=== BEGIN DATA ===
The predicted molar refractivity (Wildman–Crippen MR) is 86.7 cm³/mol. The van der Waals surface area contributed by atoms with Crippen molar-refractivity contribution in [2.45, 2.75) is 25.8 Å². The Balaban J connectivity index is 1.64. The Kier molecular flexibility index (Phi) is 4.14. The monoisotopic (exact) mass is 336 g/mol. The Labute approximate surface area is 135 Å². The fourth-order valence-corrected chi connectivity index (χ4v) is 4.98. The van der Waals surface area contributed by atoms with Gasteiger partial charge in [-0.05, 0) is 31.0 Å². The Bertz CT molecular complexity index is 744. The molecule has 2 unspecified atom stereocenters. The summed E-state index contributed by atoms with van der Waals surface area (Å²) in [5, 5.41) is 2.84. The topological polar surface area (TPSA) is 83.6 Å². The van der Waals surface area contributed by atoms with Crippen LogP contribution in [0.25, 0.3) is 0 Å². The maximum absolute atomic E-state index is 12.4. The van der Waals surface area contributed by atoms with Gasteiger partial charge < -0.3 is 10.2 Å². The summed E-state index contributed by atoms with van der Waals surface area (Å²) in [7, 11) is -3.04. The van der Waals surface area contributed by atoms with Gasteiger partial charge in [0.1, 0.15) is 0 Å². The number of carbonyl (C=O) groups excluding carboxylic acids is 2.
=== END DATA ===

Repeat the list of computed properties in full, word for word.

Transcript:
The predicted molar refractivity (Wildman–Crippen MR) is 86.7 cm³/mol. The van der Waals surface area contributed by atoms with Crippen molar-refractivity contribution in [2.45, 2.75) is 25.8 Å². The Balaban J connectivity index is 1.64. The Kier molecular flexibility index (Phi) is 4.14. The monoisotopic (exact) mass is 336 g/mol. The Labute approximate surface area is 135 Å². The fourth-order valence-corrected chi connectivity index (χ4v) is 4.98. The van der Waals surface area contributed by atoms with Gasteiger partial charge in [-0.05, 0) is 31.0 Å². The Bertz CT molecular complexity index is 744. The molecule has 2 unspecified atom stereocenters. The summed E-state index contributed by atoms with van der Waals surface area (Å²) in [5, 5.41) is 2.84. The topological polar surface area (TPSA) is 83.6 Å². The van der Waals surface area contributed by atoms with Crippen LogP contribution in [0.25, 0.3) is 0 Å². The maximum absolute atomic E-state index is 12.4. The van der Waals surface area contributed by atoms with Gasteiger partial charge < -0.3 is 10.2 Å². The summed E-state index contributed by atoms with van der Waals surface area (Å²) in [7, 11) is -3.04. The van der Waals surface area contributed by atoms with Gasteiger partial charge in [0.1, 0.15) is 0 Å². The number of carbonyl (C=O) groups excluding carboxylic acids is 2.